This will be the 5th year Marty Reid is calling the Indy 500 for ABC. Reid has worked for ESPN since 1982 and calls their broadcasts in both NASCAR and IndyCar. We caught up with Reid prior to this year's Indy 500.

 

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Trading Paint: For someone who has never been, what is the Indy 500 like?
 
Marty Reid: It's got to be one of those things you put on your bucket list. If you're a sports fan you've got to go to the Kentucky Derby, the Super Bowl, a World Series game. You've got to go to the Indy 500. If you know nothing about the history of the event, you'll have goosebumps because you will look around and see an ocean of people. I get there at 5:30 in the morning just to watch the track come alive. It's sensory overload.
 
TP: What's the storyline of this year's race?
 
MR: I think it's if Helio Castroneves can win four. He'll be the youngest to get to four out of the four who did it. He has enough skill and talent to win five, maybe even six.
 
TP: Talk about Castroneves.
 
MR: I really wish there was as much a fuss made over him as there is over Danica. What you see is what you get. There isn't a single time that I have been around him when a fan calls out and he doesn't wave back or sign an autograph.
 
TP: What happened to the days when drivers would run the Daytona 500 and Indy 500 in the same season. Some still try, but why don't we see it as much anymore?
 
MR: It's harder today. The cars have become so specialized. The talent pool is so much better across the board. The are more talented drivers in both series, NASCAR and IndyCar. I think it would be great for both sports, I would love to see it happen. But there is also the sponsors and the economic side of it. Is anyone driving a Chevy going to get permission to go drive and win in a Honda? Sponsors might say, I don't want you doing both. The economics in the old days were different, guys raced every chance they could because they had to.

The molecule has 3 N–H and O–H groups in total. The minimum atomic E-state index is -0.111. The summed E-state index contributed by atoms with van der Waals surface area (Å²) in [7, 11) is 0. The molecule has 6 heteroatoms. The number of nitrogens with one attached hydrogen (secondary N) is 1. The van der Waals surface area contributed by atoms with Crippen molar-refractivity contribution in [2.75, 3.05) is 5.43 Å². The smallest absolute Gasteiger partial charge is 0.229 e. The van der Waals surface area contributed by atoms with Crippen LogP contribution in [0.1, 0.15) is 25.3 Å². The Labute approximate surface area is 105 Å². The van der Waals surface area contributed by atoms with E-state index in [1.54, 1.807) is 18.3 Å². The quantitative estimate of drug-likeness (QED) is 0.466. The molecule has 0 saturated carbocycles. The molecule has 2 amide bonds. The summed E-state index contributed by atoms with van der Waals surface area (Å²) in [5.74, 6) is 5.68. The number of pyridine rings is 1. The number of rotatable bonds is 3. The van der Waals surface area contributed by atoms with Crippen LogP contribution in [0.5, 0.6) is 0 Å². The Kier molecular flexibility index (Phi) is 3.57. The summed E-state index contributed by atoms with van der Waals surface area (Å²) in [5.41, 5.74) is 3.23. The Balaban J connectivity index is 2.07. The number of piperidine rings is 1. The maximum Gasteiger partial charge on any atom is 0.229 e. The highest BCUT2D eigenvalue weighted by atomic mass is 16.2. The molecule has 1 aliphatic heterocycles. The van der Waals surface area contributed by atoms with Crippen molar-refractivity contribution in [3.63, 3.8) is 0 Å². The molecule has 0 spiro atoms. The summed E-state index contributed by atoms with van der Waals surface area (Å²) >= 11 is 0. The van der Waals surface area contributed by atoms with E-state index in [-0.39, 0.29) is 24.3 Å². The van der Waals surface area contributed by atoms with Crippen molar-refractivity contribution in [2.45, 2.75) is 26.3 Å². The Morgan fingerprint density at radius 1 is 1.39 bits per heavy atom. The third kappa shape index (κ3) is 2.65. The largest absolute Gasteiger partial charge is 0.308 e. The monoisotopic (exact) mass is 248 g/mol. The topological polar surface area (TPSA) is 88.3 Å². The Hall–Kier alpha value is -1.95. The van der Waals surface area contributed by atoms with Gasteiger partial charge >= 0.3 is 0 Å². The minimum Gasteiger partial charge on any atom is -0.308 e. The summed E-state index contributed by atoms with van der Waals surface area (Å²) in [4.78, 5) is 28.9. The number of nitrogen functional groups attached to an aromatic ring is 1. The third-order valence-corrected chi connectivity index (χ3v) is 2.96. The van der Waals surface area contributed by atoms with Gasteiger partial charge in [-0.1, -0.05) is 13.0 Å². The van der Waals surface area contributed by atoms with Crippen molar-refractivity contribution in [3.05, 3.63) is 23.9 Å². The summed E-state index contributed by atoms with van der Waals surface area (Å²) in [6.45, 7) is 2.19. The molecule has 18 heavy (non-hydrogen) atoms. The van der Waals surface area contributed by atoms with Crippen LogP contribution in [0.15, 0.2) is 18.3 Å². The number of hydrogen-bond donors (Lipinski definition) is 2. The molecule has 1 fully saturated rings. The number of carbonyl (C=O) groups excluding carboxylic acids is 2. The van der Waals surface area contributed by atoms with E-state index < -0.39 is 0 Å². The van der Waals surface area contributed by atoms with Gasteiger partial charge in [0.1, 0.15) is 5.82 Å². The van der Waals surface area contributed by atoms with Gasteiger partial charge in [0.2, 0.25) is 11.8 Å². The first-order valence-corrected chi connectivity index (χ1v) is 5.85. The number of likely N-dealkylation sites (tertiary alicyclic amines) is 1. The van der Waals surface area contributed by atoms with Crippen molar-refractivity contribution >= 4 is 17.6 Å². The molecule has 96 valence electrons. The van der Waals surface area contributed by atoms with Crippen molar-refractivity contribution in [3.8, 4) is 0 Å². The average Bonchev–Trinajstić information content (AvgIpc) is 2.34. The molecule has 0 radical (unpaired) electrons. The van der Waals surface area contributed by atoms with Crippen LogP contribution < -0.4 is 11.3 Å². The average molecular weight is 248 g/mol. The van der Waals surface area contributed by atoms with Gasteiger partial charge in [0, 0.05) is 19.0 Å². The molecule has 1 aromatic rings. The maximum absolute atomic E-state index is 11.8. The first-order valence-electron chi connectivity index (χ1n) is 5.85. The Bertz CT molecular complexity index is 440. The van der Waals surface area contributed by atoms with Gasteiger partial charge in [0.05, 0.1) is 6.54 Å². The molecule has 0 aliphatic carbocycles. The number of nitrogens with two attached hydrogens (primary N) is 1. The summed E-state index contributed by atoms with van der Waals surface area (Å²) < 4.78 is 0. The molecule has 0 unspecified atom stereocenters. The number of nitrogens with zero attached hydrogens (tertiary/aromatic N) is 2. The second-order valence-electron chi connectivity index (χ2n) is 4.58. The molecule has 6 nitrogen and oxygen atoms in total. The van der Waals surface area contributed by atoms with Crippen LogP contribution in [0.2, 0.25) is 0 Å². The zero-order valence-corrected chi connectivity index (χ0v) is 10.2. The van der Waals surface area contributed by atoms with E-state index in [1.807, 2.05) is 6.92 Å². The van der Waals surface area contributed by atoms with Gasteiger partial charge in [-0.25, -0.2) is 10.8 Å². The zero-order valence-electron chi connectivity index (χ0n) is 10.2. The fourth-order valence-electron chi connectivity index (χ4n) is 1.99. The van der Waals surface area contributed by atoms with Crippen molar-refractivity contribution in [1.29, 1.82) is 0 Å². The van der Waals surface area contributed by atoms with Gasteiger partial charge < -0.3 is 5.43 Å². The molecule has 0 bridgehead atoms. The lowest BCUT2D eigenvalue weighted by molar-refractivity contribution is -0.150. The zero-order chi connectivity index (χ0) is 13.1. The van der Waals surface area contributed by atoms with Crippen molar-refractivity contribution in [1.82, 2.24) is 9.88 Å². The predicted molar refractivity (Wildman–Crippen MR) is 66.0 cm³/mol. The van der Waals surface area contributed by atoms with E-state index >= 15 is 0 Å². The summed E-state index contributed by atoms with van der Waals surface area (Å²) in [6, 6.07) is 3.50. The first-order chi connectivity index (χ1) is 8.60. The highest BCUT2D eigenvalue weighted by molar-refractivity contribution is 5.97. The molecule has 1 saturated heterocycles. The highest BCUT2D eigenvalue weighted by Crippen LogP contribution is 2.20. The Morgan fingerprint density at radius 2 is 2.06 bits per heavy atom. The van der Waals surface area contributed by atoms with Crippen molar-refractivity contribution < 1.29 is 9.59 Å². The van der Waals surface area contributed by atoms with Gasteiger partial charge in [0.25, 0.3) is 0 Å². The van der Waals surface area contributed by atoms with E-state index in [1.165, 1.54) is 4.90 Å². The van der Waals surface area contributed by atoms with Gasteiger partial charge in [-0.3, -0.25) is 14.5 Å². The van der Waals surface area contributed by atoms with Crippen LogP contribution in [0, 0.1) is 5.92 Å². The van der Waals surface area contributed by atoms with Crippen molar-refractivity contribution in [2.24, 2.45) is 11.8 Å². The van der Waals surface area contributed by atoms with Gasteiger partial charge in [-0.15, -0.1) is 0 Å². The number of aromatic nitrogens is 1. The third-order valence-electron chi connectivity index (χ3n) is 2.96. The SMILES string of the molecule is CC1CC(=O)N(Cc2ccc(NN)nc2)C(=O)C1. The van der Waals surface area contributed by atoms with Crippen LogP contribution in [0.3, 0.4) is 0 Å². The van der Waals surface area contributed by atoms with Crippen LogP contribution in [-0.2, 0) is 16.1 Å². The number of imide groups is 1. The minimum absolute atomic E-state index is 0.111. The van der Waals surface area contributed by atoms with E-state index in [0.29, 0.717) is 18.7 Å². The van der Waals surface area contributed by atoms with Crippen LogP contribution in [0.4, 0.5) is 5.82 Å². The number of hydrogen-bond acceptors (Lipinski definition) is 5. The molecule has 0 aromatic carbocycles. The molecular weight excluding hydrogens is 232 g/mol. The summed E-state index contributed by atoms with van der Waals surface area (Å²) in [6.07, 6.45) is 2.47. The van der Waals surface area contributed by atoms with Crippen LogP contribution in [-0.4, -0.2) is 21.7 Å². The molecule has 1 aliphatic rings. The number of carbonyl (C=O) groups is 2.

TP: How difficult is it for Danica Patrick to do what she's doing?
 
MR: It's extremely difficult. Despite the fact that she was involved in three wrecks - not all her fault -- she's showed signs of grasping what it's all about it. It's different, you pitch it into a corner in a NASCAR race and by the way there are 42 other drivers out there banging on your fenders saying, "Rookie I'm coming through." There is probably a group of the IndyCar fan base that doesn't like the fact that she's looking at NASCAR. They feel like she's giving up on IndyCar. And talk to any of our NASCAR Sprint Cup drivers and they will tell you that driving in the Nationwide Series is harder than driving the Sprint Cup car.
 
TP: You knew you wanted to be a sportscaster at a young age, didn't you.
 
MR: I made my first commercial at 13. My older brother was a radio DJ. I was a  jock, I loved sports. My neighbor and I would drive down to the Hershey Arena and call minor league hockey games. My neighbor was Ray Oberheim, he was about three years older than me, he would drive, that was the only way we could get to the game. We'd bring a tape recorder and call the games. Then we'd go back home and listen to them and critique each other.
 
TP: Do you still have any of those tapes?
 
MR:
I wish. I really wish I had one. I have some of those very first ESPN tapes and every time I think I am getting too good, I go back and  play one.
 
TP: You used to call some Columbus Clippers games. Tell our Yankees fans which player you remember most.
 
MR: Donnie Baseball. Don Mattingly. When he was playing Triple A, he was fun to watch. I went to spring training once for like five days and every ball he hit was a rope. You could just tell, he was always the one who stood out the most in my mind. I always regretted the fact that he never got a World Series ring.

Photo courtesy of ESPN